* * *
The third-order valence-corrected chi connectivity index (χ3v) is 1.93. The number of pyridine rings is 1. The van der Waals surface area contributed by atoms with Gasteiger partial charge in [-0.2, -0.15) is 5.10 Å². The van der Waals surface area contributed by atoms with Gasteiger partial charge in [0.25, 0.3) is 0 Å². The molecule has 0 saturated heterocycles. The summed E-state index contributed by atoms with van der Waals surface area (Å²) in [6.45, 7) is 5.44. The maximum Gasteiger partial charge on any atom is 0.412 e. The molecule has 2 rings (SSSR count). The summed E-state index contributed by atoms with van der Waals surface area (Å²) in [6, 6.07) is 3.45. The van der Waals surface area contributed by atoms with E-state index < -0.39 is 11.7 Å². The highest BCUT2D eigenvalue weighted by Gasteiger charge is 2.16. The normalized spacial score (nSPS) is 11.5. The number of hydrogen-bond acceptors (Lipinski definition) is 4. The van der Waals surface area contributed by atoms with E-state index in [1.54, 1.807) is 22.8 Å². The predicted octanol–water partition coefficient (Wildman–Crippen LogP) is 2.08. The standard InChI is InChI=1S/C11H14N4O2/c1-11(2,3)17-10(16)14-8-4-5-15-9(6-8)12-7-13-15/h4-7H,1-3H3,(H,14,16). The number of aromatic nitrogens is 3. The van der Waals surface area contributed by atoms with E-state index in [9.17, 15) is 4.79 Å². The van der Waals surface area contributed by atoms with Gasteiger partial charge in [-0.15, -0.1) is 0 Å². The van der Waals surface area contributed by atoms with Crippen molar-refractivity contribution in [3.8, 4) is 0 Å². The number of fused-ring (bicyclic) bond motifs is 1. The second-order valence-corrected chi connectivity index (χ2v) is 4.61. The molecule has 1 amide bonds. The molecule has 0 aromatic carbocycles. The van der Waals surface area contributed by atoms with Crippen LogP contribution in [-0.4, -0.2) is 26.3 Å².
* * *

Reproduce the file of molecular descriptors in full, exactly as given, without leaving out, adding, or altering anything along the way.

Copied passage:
The third-order valence-corrected chi connectivity index (χ3v) is 1.93. The number of pyridine rings is 1. The van der Waals surface area contributed by atoms with Gasteiger partial charge in [-0.2, -0.15) is 5.10 Å². The van der Waals surface area contributed by atoms with Gasteiger partial charge in [0.25, 0.3) is 0 Å². The molecule has 0 saturated heterocycles. The summed E-state index contributed by atoms with van der Waals surface area (Å²) in [6.45, 7) is 5.44. The maximum Gasteiger partial charge on any atom is 0.412 e. The molecule has 2 rings (SSSR count). The summed E-state index contributed by atoms with van der Waals surface area (Å²) in [6, 6.07) is 3.45. The van der Waals surface area contributed by atoms with E-state index < -0.39 is 11.7 Å². The highest BCUT2D eigenvalue weighted by Gasteiger charge is 2.16. The normalized spacial score (nSPS) is 11.5. The number of hydrogen-bond acceptors (Lipinski definition) is 4. The van der Waals surface area contributed by atoms with E-state index in [1.54, 1.807) is 22.8 Å². The predicted octanol–water partition coefficient (Wildman–Crippen LogP) is 2.08. The standard InChI is InChI=1S/C11H14N4O2/c1-11(2,3)17-10(16)14-8-4-5-15-9(6-8)12-7-13-15/h4-7H,1-3H3,(H,14,16). The number of aromatic nitrogens is 3. The van der Waals surface area contributed by atoms with E-state index in [9.17, 15) is 4.79 Å². The van der Waals surface area contributed by atoms with Gasteiger partial charge in [-0.15, -0.1) is 0 Å². The van der Waals surface area contributed by atoms with Crippen molar-refractivity contribution in [3.8, 4) is 0 Å². The number of fused-ring (bicyclic) bond motifs is 1. The second-order valence-corrected chi connectivity index (χ2v) is 4.61. The molecule has 1 amide bonds. The molecule has 0 aromatic carbocycles. The van der Waals surface area contributed by atoms with Crippen LogP contribution in [-0.4, -0.2) is 26.3 Å².